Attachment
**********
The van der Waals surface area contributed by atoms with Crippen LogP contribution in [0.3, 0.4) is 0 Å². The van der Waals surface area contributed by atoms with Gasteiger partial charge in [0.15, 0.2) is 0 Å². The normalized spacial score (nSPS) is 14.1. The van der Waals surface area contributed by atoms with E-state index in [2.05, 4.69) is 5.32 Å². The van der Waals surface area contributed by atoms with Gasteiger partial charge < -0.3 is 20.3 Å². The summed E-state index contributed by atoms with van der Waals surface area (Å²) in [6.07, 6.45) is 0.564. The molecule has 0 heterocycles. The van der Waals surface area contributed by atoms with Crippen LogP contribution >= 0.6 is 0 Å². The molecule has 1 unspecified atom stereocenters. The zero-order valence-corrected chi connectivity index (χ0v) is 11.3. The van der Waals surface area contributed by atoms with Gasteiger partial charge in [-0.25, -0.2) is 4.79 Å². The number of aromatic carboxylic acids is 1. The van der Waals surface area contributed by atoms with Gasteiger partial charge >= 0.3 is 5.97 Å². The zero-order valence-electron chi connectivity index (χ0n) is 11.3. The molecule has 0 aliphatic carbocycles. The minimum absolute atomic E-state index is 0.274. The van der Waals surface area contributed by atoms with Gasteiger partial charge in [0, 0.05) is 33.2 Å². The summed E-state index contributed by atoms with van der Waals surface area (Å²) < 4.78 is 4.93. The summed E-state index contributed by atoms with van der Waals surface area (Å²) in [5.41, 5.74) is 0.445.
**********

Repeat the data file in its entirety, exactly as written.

The van der Waals surface area contributed by atoms with Crippen LogP contribution in [0.3, 0.4) is 0 Å². The van der Waals surface area contributed by atoms with Gasteiger partial charge in [0.15, 0.2) is 0 Å². The normalized spacial score (nSPS) is 14.1. The van der Waals surface area contributed by atoms with E-state index in [2.05, 4.69) is 5.32 Å². The van der Waals surface area contributed by atoms with Gasteiger partial charge < -0.3 is 20.3 Å². The summed E-state index contributed by atoms with van der Waals surface area (Å²) in [6.07, 6.45) is 0.564. The molecule has 0 heterocycles. The van der Waals surface area contributed by atoms with Crippen LogP contribution >= 0.6 is 0 Å². The molecule has 1 unspecified atom stereocenters. The zero-order valence-corrected chi connectivity index (χ0v) is 11.3. The van der Waals surface area contributed by atoms with Gasteiger partial charge in [-0.25, -0.2) is 4.79 Å². The number of aromatic carboxylic acids is 1. The van der Waals surface area contributed by atoms with Gasteiger partial charge >= 0.3 is 5.97 Å². The zero-order valence-electron chi connectivity index (χ0n) is 11.3. The molecule has 0 aliphatic carbocycles. The minimum absolute atomic E-state index is 0.274. The van der Waals surface area contributed by atoms with Gasteiger partial charge in [0, 0.05) is 33.2 Å². The summed E-state index contributed by atoms with van der Waals surface area (Å²) < 4.78 is 4.93. The summed E-state index contributed by atoms with van der Waals surface area (Å²) in [5.41, 5.74) is 0.445.